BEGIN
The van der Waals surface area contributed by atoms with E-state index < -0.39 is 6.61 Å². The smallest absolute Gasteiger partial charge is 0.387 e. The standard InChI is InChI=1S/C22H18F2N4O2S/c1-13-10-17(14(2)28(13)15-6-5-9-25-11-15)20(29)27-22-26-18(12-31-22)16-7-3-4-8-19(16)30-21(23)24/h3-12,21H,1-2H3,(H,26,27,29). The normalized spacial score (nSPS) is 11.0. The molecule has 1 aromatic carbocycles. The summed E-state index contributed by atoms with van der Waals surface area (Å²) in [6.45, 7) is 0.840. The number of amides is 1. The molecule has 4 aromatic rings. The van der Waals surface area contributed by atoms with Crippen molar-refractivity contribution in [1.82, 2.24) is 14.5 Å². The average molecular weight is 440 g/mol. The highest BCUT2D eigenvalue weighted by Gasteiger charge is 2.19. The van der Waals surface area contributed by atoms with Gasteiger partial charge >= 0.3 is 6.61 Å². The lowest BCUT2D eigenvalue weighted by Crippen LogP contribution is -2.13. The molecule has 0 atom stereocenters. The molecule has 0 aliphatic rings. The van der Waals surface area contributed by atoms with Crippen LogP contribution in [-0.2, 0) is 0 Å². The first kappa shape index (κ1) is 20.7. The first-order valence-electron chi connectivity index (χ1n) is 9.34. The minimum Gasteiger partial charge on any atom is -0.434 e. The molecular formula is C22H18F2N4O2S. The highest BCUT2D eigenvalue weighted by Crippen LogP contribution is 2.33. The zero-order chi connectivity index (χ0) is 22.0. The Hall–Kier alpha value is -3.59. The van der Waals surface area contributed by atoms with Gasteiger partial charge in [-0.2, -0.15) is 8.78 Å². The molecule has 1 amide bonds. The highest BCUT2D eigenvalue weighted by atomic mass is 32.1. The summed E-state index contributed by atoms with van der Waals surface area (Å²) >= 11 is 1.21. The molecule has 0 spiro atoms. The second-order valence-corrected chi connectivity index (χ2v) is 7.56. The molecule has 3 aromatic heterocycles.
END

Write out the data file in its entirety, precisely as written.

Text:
The van der Waals surface area contributed by atoms with E-state index < -0.39 is 6.61 Å². The smallest absolute Gasteiger partial charge is 0.387 e. The standard InChI is InChI=1S/C22H18F2N4O2S/c1-13-10-17(14(2)28(13)15-6-5-9-25-11-15)20(29)27-22-26-18(12-31-22)16-7-3-4-8-19(16)30-21(23)24/h3-12,21H,1-2H3,(H,26,27,29). The normalized spacial score (nSPS) is 11.0. The molecule has 1 aromatic carbocycles. The summed E-state index contributed by atoms with van der Waals surface area (Å²) in [6.45, 7) is 0.840. The number of amides is 1. The molecule has 4 aromatic rings. The van der Waals surface area contributed by atoms with Crippen molar-refractivity contribution in [1.82, 2.24) is 14.5 Å². The average molecular weight is 440 g/mol. The highest BCUT2D eigenvalue weighted by Gasteiger charge is 2.19. The van der Waals surface area contributed by atoms with Gasteiger partial charge >= 0.3 is 6.61 Å². The lowest BCUT2D eigenvalue weighted by Crippen LogP contribution is -2.13. The molecule has 0 atom stereocenters. The molecule has 0 aliphatic rings. The van der Waals surface area contributed by atoms with Crippen LogP contribution in [-0.2, 0) is 0 Å². The first kappa shape index (κ1) is 20.7. The first-order valence-electron chi connectivity index (χ1n) is 9.34. The minimum Gasteiger partial charge on any atom is -0.434 e. The molecular formula is C22H18F2N4O2S. The highest BCUT2D eigenvalue weighted by Crippen LogP contribution is 2.33. The zero-order chi connectivity index (χ0) is 22.0. The Hall–Kier alpha value is -3.59. The van der Waals surface area contributed by atoms with Gasteiger partial charge in [-0.2, -0.15) is 8.78 Å². The molecule has 1 amide bonds. The highest BCUT2D eigenvalue weighted by atomic mass is 32.1. The summed E-state index contributed by atoms with van der Waals surface area (Å²) >= 11 is 1.21. The molecule has 0 spiro atoms. The second-order valence-corrected chi connectivity index (χ2v) is 7.56. The molecule has 3 aromatic heterocycles.